It's late. Later than a 10-year-old Michael Taylor should be up.
But in late 1996, young Michael is awake, and he needs to pee ... badly. This has become a common occurrence for the child, who at times pops out of bed at 45-second intervals to use the bathroom. Concerned that her son might have a bladder infection, Michael's mom, Sheryl, takes him to a doctor. The doctor refers the boy to a specialist, who discovers Michael has Type 1 Diabetes.
Type 1 Diabetes, commonly referred to as Juvenile Diabetes, is usually diagnosed in 5-10 percent of children and young adults. With Type 1 Diabetes, the body does not produce a hormone called Insulin, which converts the sugars and starches we eat into energy the body can use to sustain life.
It's a serious problem for an athlete.
Baseball great Ron Santo lost both of his legs to diabetes, while baseball pioneer Jackie Robinson and many other athletes have suffered from the disease. However, with modern technology, Taylor's diabetes is kept under control as he patrols right field for the River Cats.
"He's had (diabetes) his whole life, and Michael knows how to control it," said River Cats Manager Tony DeFrancesco. "He does multiple tests throughout the day. Before (games), and on the bench he has his drinks, his food and fruit, whatever he needs to do to make sure his diabetes is under control. He is very conscious of it, and he understands that is part of his life and daily routine."
At 10, playing sports with diabetes didn't seem like a big deal to Taylor.
"Early on I had a very regimented and controlled eating schedule," says the 24-year-old native of Cheverly, Maryland. "I ate before the game and then I could play. I was 10-years-old, so I had my dad in the dugout. I didn't even think about it, diabetes-wise."
Taylor never let diabetes slow him down, learning as much as he could about the condition when he was younger. Taylor has used that no-excuses mindset through his progressions from high school to Stanford University, and then into professional baseball.
Since his diagnosis, Taylor never stood out for having diabetes.
"Sometimes I have to sit out of stuff because my blood sugar is too low," he said. "It will take a couple minutes to get back up, but I don't really get treated differently (by other people) because I'm a diabetic."
If anything, Taylor has stood out for being a premier baseball player. During his senior year of high school, Taylor was named First-Team All-America by USA Today, Collegiate Baseball and Baseball America. He batted .409 with five home runs, 27 RBIs, 12 stolen bases and 24 walks that season.
And to top it all off, he graduated sixth in his class. His dedication and drive in high school sent him to Stanford, where he continued to excel at whatever he chose to pursue. His determination helped him lead the Cardinal for three years, during which he led the team in nearly every category from hits to stolen bases.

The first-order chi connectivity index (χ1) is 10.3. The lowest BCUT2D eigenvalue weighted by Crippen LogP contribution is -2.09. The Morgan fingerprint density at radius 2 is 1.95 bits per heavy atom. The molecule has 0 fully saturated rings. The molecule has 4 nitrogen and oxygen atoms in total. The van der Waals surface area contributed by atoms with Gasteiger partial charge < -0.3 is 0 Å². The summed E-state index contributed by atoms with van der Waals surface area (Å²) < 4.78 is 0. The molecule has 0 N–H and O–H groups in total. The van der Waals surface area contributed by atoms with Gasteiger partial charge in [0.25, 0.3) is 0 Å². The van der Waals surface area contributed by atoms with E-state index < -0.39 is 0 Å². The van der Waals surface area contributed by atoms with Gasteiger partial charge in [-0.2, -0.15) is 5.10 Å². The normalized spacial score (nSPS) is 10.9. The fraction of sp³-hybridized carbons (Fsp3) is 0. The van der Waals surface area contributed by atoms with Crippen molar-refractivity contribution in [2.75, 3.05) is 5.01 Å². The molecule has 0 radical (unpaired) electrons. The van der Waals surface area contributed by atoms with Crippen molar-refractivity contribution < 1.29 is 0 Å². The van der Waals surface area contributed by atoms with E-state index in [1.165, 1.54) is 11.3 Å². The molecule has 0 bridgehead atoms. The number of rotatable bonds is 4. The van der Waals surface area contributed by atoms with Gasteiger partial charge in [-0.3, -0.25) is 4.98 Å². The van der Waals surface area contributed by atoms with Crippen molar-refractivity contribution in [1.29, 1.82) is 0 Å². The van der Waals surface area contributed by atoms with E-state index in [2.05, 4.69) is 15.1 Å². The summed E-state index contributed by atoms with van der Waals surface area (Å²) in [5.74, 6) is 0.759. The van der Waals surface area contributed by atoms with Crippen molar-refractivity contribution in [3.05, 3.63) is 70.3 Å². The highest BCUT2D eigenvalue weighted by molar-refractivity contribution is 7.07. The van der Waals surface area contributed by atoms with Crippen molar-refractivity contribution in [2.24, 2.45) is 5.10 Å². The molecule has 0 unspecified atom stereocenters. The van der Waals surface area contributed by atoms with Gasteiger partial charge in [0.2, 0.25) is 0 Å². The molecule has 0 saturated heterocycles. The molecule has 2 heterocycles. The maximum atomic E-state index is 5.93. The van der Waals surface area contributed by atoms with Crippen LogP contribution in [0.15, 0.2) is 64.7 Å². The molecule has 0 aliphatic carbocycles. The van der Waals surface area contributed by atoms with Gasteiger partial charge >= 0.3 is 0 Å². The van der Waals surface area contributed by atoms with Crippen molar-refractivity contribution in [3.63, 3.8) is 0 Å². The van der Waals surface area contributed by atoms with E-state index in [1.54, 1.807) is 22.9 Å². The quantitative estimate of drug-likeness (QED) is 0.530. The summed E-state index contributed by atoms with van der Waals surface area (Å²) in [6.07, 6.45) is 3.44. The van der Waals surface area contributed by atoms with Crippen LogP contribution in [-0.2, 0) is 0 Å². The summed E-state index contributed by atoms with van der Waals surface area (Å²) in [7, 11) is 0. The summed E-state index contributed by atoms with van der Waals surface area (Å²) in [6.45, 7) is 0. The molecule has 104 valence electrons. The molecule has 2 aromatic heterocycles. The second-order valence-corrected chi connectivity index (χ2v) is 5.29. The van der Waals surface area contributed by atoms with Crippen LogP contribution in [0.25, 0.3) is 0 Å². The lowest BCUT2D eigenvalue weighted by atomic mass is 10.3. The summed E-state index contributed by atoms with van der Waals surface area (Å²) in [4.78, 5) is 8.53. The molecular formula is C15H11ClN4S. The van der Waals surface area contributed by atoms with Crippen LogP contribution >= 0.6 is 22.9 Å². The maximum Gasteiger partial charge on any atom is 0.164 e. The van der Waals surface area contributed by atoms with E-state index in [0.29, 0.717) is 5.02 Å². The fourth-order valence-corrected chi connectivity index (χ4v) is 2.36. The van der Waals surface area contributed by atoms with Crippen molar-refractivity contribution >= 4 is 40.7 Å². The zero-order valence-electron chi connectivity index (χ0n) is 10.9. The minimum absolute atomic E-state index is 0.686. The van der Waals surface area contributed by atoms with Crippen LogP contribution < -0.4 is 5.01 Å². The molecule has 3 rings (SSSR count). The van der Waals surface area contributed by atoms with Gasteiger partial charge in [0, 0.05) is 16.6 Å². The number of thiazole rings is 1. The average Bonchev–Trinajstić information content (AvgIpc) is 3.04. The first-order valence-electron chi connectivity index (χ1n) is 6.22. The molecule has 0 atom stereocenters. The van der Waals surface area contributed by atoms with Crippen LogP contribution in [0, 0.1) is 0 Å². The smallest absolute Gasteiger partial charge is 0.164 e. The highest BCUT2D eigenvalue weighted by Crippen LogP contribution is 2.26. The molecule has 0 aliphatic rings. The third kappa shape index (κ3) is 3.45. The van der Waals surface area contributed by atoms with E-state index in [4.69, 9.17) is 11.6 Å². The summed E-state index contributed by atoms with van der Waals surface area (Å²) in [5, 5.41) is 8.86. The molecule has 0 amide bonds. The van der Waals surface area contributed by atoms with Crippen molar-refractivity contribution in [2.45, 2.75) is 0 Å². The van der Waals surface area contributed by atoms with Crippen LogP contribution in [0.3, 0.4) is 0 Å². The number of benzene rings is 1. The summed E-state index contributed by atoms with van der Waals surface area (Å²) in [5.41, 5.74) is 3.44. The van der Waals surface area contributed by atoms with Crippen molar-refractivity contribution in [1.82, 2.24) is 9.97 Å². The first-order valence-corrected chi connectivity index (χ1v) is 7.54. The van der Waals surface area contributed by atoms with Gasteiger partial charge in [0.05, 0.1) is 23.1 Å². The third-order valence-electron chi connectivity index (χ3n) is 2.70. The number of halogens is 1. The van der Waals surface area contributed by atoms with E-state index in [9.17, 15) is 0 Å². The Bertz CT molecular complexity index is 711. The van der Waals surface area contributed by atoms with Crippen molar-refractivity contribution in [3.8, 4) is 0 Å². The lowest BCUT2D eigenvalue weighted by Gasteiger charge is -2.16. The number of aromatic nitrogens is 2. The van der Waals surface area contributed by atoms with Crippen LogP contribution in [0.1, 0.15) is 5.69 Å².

In both his freshman and sophomore years, Taylor was named to the Wallace Award Watch, the College Baseball Foundation's honor recognizing the top player in college baseball. And in 2007, his dedication paid off again when he was drafted in the fifth round of the First-Year Player Draft by the Philadelphia Phillies' organization. The Oakland A's organization acquired the outfielder after the 2009 season in a trade that sent infielder Brett Wallace to the Toronto Blue Jays' organization.
"He is very focused," DeFrancesco said of Taylor. "There are a lot of good things that Michael does. He has great work-ethic, and one thing about Michael is that he has the ability to go out there and play every day - sometimes that's hard in the Minor Leagues with all the travel and injuries."
Entering the season, Taylor was ranked as the No. 2 prospect in the A's organization by Baseball America. Taylor started the season slow, with a batting average as low as .204 in May. But as the season has progressed, all of Taylor's stats improved, from .204 in May to .278 in June. Considered the organization's best hitter for average by Baseball America, Taylor has endeared himself to River Cats fans with both his powerful swing and personality.
While Taylor is all business out on the field, he is more than willing to crack a few jokes off the field. The slugger is even willing to joke about his diabetes, explaining how there are no good "diabetic-isms" for him to use. But if there is one thing he is serious about when it comes to diabetes, or any other condition, it is letting kids with similar conditions know that if they set their minds to it, they can do whatever they want to do.
"Educate yourself on what you are dealing with, whatever your medical condition might be," he says. "Hopefully you have a great support system, like a mother or father for a young child or family, mentor, anyone who is looking out for your best interest. I would strongly urge you to educate yourself.
"Find a system that works for you and then do whatever you want to do. There is really nothing that diabetes holds me back from. I don't want to speak on behalf of all ailments out there, because there are some more serious conditions, but I believe where there's a will there's a way.
"Figure out how you can do it and do it."